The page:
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The Membranes: Inner Space/Outer Space


We were going to say we’d never heard The Membranes but looking on Wikipedia we have — they are a post-punk band formed in Blackpool in 1977, and their first release was the Flexible Membrane flexi-disc in 1980, which we bought and still have somewhere. The band included John Robb, who we always think of as a writer but he is also vocalist in the punk rock band Goldblade, as well as bassist and vocalist in the now-revived Membranes.

In 2009 the band was asked to reform for the ATP music festival, curated by My Bloody Valentine and in June 2015 released an album called Dark Matter/Dark Energy on Cherry Red and it seems to have been pretty good.

The album was built around a Universe Explained gig they did, where they got Higgs Boson scientists to explain the universe. The album was launched with a gig at the top of Blackpool Tower.

This new album is a remix of Dark Matter/Dark Energy with mixes from Manic Street Preachers, Einsturzende Neubauten, Bad Seeds, Therapy, Killing Joke, Phillip Boa, Reverend And The Makers, Keith Levene, The Pop Group, Godflesh, Clint Mansell, Cosey Fanni Tutti and others.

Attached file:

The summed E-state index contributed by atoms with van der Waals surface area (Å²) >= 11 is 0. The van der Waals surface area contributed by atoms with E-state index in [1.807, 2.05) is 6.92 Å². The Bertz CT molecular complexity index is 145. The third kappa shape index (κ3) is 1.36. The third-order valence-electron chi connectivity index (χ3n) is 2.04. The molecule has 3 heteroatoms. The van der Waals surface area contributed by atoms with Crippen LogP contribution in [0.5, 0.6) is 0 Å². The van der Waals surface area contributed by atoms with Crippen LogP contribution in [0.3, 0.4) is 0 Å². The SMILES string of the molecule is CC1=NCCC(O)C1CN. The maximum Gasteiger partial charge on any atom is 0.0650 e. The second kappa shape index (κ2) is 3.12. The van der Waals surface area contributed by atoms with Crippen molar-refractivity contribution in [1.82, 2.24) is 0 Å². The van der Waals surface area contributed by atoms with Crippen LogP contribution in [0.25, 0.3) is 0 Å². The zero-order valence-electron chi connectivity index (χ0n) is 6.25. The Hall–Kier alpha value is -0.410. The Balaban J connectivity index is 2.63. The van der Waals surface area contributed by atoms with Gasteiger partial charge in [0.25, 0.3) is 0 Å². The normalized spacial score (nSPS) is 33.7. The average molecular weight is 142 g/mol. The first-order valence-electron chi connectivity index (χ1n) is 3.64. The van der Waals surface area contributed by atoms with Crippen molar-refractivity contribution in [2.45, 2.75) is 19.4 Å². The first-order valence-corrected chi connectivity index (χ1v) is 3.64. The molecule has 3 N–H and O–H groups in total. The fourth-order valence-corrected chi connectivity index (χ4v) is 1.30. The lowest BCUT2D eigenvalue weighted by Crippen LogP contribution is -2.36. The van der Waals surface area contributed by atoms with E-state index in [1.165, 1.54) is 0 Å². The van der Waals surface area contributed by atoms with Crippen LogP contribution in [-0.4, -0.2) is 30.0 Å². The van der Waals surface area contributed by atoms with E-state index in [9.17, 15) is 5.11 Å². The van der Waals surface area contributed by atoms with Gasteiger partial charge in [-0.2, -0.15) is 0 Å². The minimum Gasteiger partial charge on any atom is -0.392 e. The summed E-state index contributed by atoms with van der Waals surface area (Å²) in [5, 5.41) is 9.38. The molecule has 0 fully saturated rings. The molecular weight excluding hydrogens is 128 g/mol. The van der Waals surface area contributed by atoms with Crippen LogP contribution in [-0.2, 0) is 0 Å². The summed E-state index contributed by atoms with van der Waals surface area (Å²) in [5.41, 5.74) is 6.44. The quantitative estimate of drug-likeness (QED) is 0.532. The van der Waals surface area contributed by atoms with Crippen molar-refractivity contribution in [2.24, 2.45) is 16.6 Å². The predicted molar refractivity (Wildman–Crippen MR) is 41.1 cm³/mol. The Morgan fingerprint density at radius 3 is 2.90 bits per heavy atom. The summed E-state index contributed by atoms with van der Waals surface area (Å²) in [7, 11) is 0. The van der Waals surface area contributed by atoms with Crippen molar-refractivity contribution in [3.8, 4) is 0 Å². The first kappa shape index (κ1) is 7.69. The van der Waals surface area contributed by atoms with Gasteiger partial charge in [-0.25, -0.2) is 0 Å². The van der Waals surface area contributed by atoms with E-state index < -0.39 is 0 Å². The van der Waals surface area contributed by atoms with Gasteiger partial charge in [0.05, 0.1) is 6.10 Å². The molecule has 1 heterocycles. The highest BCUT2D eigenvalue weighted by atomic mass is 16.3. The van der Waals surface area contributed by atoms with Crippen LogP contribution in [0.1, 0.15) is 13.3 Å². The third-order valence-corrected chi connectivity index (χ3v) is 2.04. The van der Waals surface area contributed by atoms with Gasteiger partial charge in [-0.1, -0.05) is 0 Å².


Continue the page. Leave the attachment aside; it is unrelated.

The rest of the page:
It is both a corker of an album and hard to review. You want melodic rock? Pop? Ambient? Croaky harmony? Full bore punk? It’s all here; it’s barking but brilliant and it works.

The excellent sleeve notes make the point that punk (a genre no-one can agree on, and could argue about all day) and the science of the origins of the universe (ditto) are very similar, so what’s more logical than to combine the two. The album is about the “mind-blowing” conversations that can be had about science and, presumably, punk when viewed through the lens of the true punk/DIY ethos. As the discovery of the universe is about re-invention, why not a remix album, a body of work re-invention?

It opens with The Universe Explodes Into A Billion Photons Of Pure White Light (James Dean Bradfield), which has a shambolic choral intro but then goes a bit psychedelic, with massive guitar solo.

Dark Energy (Mark Lanegan) is darker psychedelic rock — the album is a pleasing mix of Ozric Tentacles, Here and Now (English psychedelic/space rock who worked with Gong’s Daevid Allen and Gilli Smyth under the name Planet Gong), Gang of Four and someone more modern; Nine Inch Nails maybe.

Do The Supernova is a more aggressive punk (Gang of Four-ish) song but then a second remix of The Universe Explodes Into A Billion Photons Of Pure White Light (Clint Mansell) is half classical, half ambient.

Rather like a black hole, this is an album you could get sucked into and have your brain stretched out to infinity. It renders comparisons for album of the year superfluous, too — how could an album this interesting, intellectual, challenging and enjoyable not be album of the year? But then how can you compare this to Bruno Mars? It’s like comparing Evolution of the Species to 50 Shades of Grey.

If you consider yourself a fan of music, you need to buy this.

Buy here:

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